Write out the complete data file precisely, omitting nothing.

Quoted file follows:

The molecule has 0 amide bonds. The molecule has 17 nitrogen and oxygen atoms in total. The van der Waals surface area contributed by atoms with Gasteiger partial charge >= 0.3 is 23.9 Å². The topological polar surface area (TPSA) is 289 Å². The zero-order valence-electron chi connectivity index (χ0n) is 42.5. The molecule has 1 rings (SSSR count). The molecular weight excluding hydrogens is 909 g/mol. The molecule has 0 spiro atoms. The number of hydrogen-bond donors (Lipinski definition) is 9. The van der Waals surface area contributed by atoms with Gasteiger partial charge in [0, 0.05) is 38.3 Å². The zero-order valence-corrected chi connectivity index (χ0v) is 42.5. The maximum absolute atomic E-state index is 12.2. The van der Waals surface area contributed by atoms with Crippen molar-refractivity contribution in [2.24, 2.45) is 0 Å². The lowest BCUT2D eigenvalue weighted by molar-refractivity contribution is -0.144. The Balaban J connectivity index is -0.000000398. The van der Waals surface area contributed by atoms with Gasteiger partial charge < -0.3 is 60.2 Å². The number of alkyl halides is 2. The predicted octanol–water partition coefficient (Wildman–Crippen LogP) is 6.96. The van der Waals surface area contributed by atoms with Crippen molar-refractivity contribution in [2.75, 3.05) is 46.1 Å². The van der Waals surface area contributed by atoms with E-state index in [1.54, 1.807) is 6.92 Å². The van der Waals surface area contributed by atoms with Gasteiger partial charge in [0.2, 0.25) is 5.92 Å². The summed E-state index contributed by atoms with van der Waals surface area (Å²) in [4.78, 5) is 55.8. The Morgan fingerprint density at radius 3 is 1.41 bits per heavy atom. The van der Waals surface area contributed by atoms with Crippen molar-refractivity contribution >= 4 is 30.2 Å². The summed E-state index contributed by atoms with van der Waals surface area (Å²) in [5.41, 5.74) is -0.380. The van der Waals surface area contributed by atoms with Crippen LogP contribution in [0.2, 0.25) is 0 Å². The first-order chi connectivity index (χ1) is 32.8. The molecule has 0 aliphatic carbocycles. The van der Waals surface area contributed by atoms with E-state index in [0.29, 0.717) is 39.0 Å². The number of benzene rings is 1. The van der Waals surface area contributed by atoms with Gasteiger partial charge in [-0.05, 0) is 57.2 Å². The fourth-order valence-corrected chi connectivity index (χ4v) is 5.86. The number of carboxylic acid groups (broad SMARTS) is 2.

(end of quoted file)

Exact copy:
The molecule has 0 amide bonds. The molecule has 17 nitrogen and oxygen atoms in total. The van der Waals surface area contributed by atoms with Gasteiger partial charge >= 0.3 is 23.9 Å². The topological polar surface area (TPSA) is 289 Å². The zero-order valence-electron chi connectivity index (χ0n) is 42.5. The molecule has 1 rings (SSSR count). The molecular weight excluding hydrogens is 909 g/mol. The molecule has 0 spiro atoms. The number of hydrogen-bond donors (Lipinski definition) is 9. The van der Waals surface area contributed by atoms with Gasteiger partial charge in [0, 0.05) is 38.3 Å². The zero-order valence-corrected chi connectivity index (χ0v) is 42.5. The maximum absolute atomic E-state index is 12.2. The van der Waals surface area contributed by atoms with Crippen molar-refractivity contribution in [2.24, 2.45) is 0 Å². The lowest BCUT2D eigenvalue weighted by molar-refractivity contribution is -0.144. The Balaban J connectivity index is -0.000000398. The van der Waals surface area contributed by atoms with Gasteiger partial charge < -0.3 is 60.2 Å². The number of alkyl halides is 2. The predicted octanol–water partition coefficient (Wildman–Crippen LogP) is 6.96. The van der Waals surface area contributed by atoms with Crippen molar-refractivity contribution in [2.75, 3.05) is 46.1 Å². The van der Waals surface area contributed by atoms with E-state index in [1.54, 1.807) is 6.92 Å². The van der Waals surface area contributed by atoms with Gasteiger partial charge in [0.2, 0.25) is 5.92 Å². The summed E-state index contributed by atoms with van der Waals surface area (Å²) in [4.78, 5) is 55.8. The Morgan fingerprint density at radius 3 is 1.41 bits per heavy atom. The van der Waals surface area contributed by atoms with Crippen molar-refractivity contribution >= 4 is 30.2 Å². The summed E-state index contributed by atoms with van der Waals surface area (Å²) in [5.41, 5.74) is -0.380. The van der Waals surface area contributed by atoms with Crippen LogP contribution in [0.2, 0.25) is 0 Å². The first-order chi connectivity index (χ1) is 32.8. The molecule has 0 aliphatic carbocycles. The van der Waals surface area contributed by atoms with E-state index in [0.29, 0.717) is 39.0 Å². The number of benzene rings is 1. The van der Waals surface area contributed by atoms with Gasteiger partial charge in [-0.05, 0) is 57.2 Å². The fourth-order valence-corrected chi connectivity index (χ4v) is 5.86. The number of carboxylic acid groups (broad SMARTS) is 2.